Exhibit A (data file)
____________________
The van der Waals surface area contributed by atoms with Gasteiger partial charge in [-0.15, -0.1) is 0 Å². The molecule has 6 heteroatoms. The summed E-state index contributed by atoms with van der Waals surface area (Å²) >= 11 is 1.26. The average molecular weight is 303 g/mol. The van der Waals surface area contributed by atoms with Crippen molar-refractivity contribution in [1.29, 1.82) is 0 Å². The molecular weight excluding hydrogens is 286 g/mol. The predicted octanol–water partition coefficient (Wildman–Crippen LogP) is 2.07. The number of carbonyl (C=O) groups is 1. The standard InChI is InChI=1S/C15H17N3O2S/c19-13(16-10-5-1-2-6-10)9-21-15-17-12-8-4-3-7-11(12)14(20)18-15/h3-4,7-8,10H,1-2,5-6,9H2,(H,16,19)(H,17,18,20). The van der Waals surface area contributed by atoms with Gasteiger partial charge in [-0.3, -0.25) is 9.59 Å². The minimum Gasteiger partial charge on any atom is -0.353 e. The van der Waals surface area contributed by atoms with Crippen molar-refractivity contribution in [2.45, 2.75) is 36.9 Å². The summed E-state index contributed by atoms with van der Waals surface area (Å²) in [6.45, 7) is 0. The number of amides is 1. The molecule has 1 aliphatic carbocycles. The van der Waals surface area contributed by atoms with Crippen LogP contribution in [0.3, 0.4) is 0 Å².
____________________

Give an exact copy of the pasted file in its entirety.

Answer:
The van der Waals surface area contributed by atoms with Gasteiger partial charge in [-0.15, -0.1) is 0 Å². The molecule has 6 heteroatoms. The summed E-state index contributed by atoms with van der Waals surface area (Å²) >= 11 is 1.26. The average molecular weight is 303 g/mol. The van der Waals surface area contributed by atoms with Crippen molar-refractivity contribution in [1.29, 1.82) is 0 Å². The molecular weight excluding hydrogens is 286 g/mol. The predicted octanol–water partition coefficient (Wildman–Crippen LogP) is 2.07. The number of carbonyl (C=O) groups is 1. The standard InChI is InChI=1S/C15H17N3O2S/c19-13(16-10-5-1-2-6-10)9-21-15-17-12-8-4-3-7-11(12)14(20)18-15/h3-4,7-8,10H,1-2,5-6,9H2,(H,16,19)(H,17,18,20). The van der Waals surface area contributed by atoms with Gasteiger partial charge in [-0.3, -0.25) is 9.59 Å². The minimum Gasteiger partial charge on any atom is -0.353 e. The van der Waals surface area contributed by atoms with Crippen molar-refractivity contribution in [2.45, 2.75) is 36.9 Å². The summed E-state index contributed by atoms with van der Waals surface area (Å²) in [6.45, 7) is 0. The number of amides is 1. The molecule has 1 aliphatic carbocycles. The van der Waals surface area contributed by atoms with Crippen LogP contribution in [0.3, 0.4) is 0 Å².